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Part 2: The Great Commission

In studying the so-called Great Commission to determine whether or not it contains the marching orders for the Body of Christ today, several important facts were previously pointed out: first, there is no such thing as the Great Commission, Christ having given several distinct commissions after His resurrection; second, the commissions given to the Twelve Apostles and recorded in the four Gospels authorize the preaching of the Gospel of the Kingdom and not the Gospel of the Grace of God which was later committed to Paul; and third, the commissions given to the Twelve do not represent the last commands of Christ, since He gave all of the truth and commands for the Body of Christ Paul many years after He had commissioned the Twelve.

The fourth outstanding fact is that Paul did not work under the commission which was given to the Twelve. In Galatians 1:11, 12 he made it very clear that he received none of his information or instruction concerning the Gospel which he preached among the Gentiles from the Twelve; neither was he taught it, but he received it all by revelation of Jesus Christ. “I conferred not with flesh and blood: neither went I up to Jerusalem to them which were apostles before me”. (Galatians 1:16 and 17). This excludes the thought that Paul had the same Gospel or the same commission as had the Twelve. After fourteen years Paul went up to Jerusalem by revelation and “Communicated unto them that gospel which I among the Gentiles” (Galatians 2:2), concerning they had been ignorant all that time. Besides this, Paul very plainly stated: “Christ sent me not to baptize” (I Corinthians 1:17). Regardless of one’s views on water baptism or of why Paul said: “I thank God I baptized none of you, but Crispus and Gauis,” it must be admitted that Paul had no command to baptize in his commission for the Gentiles; and it must be equally admitted that no one who was working under the commission of the Twelve could truthfully have said: “‘Christ sent me not to baptize.” In no place does Paul instruct Gentiles to baptize or to be baptized, as contrary to his own commission. Since Paul had to be given a separate and distinct commission under which to administer his distinctive Gospel, doesn’t it seem somewhat irrational for Christians today to try to administer that same distinctive Gospel under a different commission? The case is much akin to that of the sick man who, having been given one prescription of medicine, insisted upon following the directions on the old bottle even after the doctor had changed the prescription and had given him new medicine. Every medicine has its distinctive directions for being administered, just as each of the several gospels in the Bible has its distinctive commission.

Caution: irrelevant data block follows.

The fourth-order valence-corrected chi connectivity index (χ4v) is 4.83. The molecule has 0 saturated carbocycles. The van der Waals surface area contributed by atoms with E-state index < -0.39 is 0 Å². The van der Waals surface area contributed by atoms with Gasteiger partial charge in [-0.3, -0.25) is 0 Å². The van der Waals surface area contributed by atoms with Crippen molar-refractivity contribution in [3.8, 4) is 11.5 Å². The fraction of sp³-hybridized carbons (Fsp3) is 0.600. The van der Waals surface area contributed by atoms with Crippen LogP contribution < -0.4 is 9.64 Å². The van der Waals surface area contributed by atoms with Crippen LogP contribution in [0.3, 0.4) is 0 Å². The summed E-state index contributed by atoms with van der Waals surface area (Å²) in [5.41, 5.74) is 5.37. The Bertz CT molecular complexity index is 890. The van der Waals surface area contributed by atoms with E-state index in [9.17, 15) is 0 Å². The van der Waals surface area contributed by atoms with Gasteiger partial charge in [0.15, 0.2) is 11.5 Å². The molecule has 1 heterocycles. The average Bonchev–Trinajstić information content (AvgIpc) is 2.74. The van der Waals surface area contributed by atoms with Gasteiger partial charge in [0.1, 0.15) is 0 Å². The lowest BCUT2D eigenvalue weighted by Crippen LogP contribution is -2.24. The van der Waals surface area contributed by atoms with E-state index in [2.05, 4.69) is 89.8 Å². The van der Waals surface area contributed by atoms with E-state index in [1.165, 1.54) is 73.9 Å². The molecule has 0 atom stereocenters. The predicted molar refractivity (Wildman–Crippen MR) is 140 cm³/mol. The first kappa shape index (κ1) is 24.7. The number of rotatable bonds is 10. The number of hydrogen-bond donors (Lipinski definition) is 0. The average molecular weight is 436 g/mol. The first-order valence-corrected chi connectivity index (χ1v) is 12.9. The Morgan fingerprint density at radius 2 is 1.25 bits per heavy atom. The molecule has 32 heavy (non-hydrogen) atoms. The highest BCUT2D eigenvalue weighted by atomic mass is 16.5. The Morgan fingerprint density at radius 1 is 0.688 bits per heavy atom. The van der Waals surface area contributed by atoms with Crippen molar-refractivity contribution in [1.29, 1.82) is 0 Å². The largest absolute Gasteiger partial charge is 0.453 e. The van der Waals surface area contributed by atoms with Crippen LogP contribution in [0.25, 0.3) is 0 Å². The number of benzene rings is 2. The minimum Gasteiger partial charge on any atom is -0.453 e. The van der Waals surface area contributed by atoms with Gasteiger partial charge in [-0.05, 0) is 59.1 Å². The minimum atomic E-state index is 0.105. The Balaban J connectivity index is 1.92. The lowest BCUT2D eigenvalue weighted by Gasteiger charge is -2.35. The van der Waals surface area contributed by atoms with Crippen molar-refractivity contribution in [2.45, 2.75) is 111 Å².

A fifth fact of significance is that the commission in Matthew 28:19, 20 endures until the end of the age. This has been thought by some to be positive proof that this commission still stands for the Church, since the age has not yet ended, but closer examination will reveal just the opposite. The age in which we live is a secret age which was parenthetically injected into the age then existing while Christ was on earth, so that the secret Church age must end before that age spoken of in the commission can be resumed and brought to its climax. Paul claimed that the present Church Dispensation was unknown to the sons of men until Christ revealed it to him. He was not saved until several years after the Twelve were commissioned, thus making it impossible for the age in the Matthew commission to mean the present secret period. The expression, “the end of the age”, is used five times in Matthew 13:39, 40; Matthew 24:3; Matthew 28:20; and is inferred in Matthew 10:22; Matthew 24:6, 13, 14. The end of that age is called “the harvest” and it occurs at the end of the Great Tribulation. Now if Matthew gives the Church Commission, then it must be true that either the Church will go through the Great Tribulation, or that the Church Commission will continue in effect even after the Rapture When there is no church upon earth.

Some claim it to be absurdity to teach that Christ would give a commission to His apostles and then shortly afterwards interrupt it by revealing a new commission to go with a new dispensation, so that the original commission would have to wait for two thousand years before being fulfilled; but these same ones teach that Jesus truthfully offered Himself as a literal King to Israel just a few days before His death and then but a few days later set aside the Kingship, the earthly kingdom, and His literal earthly reign for two thousand years by giving the Great Commission. If it is absurd to teach that the Great Commission was interrupted in its fulfillment, then it is absurd to teach that the Church Age is a parenthesis interrupting the kingdom Age (which is taught by practically all pre-millenarians), which was proclaimed “at hand” while Jesus was on earth. It is all important to understand that Pentecost, instead of introducing the secret Church dispensation, ushered in the last days of that age which was to end with the Great Tribulation (Acts 2:17); so that it could be said of those Jews on Pentecost and thereafter who witnessed the miraculous signs and wonders that they “tasted the powers of the age to come” (Hebrews 6:5). The “age to come” was the Kingdom age, but because Israel fell away and crucified afresh the Son of God, it was impossible to renew them again to repentance; so God set Israel aside, and instead of the Kingdom Age being the age immediately to come, God injected this present, secret age. The Twelve, working under their commission, were preparing the people for the age to come, or the Kingdom; Paul, working under his commission, was administering a new dispensation in which God is calling out sinners saved by grace to be members of the Body of Christ.